US business defends capital controls in trade pacts
WASHINGTON Feb 8 (Reuters) – A coalition of leading business groups has urged the Obama administration to reject a call to give U.S. free trade partners more freedom to control the flow of capital in and out of their countries.
Loosening rules on capital controls in future free trade agreements and bilateral investment
El Salvador’s Gold Fight
Source: Foreign Policy In Focus
By Michael Busch
As El Salvador transitions from decades of conservative rule to the administration of leftist President Mauricio Funes, the country faces an international showdown triggered by a restrictive free-trade agreement between the United States and Central America. Canada’s Pacific Rim Mining Corporation is suing the government for its refusal to allow it to mine gold in El Salvador’s rural north.
Harper, EU leaders celebrate trade deal they haven’t sealed
Negotiators finish 5 years of CETA talks, but uncertain ratification, political sales job lie ahead
ANALYSIS 5:00 AM ETJanyce McGregor, CBC News
Prime Minister Stephen Harper may be all smiles during his summit with European Union leaders in Ottawa Friday, as they celebrate the end of five years of tough trade negotiations on the Comprehensive Economic and Trade Agreement.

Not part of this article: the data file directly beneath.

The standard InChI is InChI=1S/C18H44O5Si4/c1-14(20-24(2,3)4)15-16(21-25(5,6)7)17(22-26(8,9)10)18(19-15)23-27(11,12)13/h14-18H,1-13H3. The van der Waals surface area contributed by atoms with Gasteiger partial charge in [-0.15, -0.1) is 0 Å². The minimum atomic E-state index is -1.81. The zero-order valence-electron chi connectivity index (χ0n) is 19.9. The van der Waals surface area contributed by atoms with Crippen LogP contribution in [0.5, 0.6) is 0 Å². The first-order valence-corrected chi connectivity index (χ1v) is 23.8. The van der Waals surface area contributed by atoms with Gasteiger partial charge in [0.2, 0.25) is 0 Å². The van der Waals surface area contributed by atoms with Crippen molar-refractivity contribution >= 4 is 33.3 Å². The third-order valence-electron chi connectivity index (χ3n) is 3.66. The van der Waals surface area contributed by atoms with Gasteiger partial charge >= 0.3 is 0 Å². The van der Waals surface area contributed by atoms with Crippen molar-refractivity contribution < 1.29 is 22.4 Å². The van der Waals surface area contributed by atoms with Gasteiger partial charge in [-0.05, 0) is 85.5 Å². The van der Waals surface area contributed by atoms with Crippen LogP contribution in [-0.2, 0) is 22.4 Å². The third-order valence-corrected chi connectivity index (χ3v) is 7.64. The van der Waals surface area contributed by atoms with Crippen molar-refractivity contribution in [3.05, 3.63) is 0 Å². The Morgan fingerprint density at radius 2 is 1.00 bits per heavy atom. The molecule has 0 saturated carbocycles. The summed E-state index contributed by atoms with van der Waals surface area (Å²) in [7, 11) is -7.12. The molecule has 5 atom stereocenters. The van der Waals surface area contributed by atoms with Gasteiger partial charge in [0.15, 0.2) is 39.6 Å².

Capital Controls and the Trans-Pacific Partnership
Source: Institute for Policy Studies
The first trade agreement to be negotiated by the Obama administration should allow governments to control volatile capital flows.
U.S. negotiators are hardliners against capital controls in current Trans-Pacific trade talks with eight other countries. Their position is more rigid than the International Monetary Fund and previous U.S. regimes, including the Reagan administration.
Philip Morris vs. Uruguay
Source: Foreign Policy In Focus (FPIF)
Philip Morris International believes Uruguay is Marlboro Country. On February 19, the tobacco giant filed a lawsuit against that country, charging that new health measures involving cigarette packaging amount to unfair treatment of the company.
Uruguay’s new legislation, submitted in June 2009 and expected to go into effect in March 2010, requires that